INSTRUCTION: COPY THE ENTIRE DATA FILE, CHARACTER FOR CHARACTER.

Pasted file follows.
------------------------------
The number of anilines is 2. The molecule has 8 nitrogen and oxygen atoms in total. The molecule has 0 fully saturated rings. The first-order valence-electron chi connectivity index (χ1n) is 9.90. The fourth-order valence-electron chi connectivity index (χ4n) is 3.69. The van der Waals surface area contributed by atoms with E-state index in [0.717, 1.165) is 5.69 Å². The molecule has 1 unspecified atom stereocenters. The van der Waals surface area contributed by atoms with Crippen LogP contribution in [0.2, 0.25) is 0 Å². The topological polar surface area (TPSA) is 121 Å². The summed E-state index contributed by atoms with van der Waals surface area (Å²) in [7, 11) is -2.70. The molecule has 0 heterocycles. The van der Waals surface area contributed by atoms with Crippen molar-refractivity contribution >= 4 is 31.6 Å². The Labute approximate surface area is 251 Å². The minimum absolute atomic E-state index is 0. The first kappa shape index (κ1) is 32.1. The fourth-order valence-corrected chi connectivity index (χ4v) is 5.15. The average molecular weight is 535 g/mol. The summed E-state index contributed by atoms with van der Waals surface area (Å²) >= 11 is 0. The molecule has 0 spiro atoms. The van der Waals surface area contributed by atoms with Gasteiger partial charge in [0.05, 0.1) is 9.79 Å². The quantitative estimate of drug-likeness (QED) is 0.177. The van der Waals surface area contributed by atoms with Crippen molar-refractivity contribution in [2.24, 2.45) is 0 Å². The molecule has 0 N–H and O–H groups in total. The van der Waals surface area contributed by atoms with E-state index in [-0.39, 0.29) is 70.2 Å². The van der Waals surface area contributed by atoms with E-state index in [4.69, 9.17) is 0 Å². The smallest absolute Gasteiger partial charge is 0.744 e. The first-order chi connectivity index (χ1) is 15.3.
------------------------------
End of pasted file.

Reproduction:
The number of anilines is 2. The molecule has 8 nitrogen and oxygen atoms in total. The molecule has 0 fully saturated rings. The first-order valence-electron chi connectivity index (χ1n) is 9.90. The fourth-order valence-electron chi connectivity index (χ4n) is 3.69. The van der Waals surface area contributed by atoms with E-state index in [0.717, 1.165) is 5.69 Å². The molecule has 1 unspecified atom stereocenters. The van der Waals surface area contributed by atoms with Crippen LogP contribution in [0.2, 0.25) is 0 Å². The topological polar surface area (TPSA) is 121 Å². The summed E-state index contributed by atoms with van der Waals surface area (Å²) in [7, 11) is -2.70. The molecule has 0 heterocycles. The van der Waals surface area contributed by atoms with Crippen molar-refractivity contribution >= 4 is 31.6 Å². The Labute approximate surface area is 251 Å². The minimum absolute atomic E-state index is 0. The first kappa shape index (κ1) is 32.1. The fourth-order valence-corrected chi connectivity index (χ4v) is 5.15. The average molecular weight is 535 g/mol. The summed E-state index contributed by atoms with van der Waals surface area (Å²) >= 11 is 0. The molecule has 0 spiro atoms. The van der Waals surface area contributed by atoms with Gasteiger partial charge in [0.05, 0.1) is 9.79 Å². The quantitative estimate of drug-likeness (QED) is 0.177. The van der Waals surface area contributed by atoms with Crippen molar-refractivity contribution in [2.24, 2.45) is 0 Å². The molecule has 0 N–H and O–H groups in total. The van der Waals surface area contributed by atoms with E-state index in [-0.39, 0.29) is 70.2 Å². The van der Waals surface area contributed by atoms with E-state index in [4.69, 9.17) is 0 Å². The smallest absolute Gasteiger partial charge is 0.744 e. The first-order chi connectivity index (χ1) is 15.3.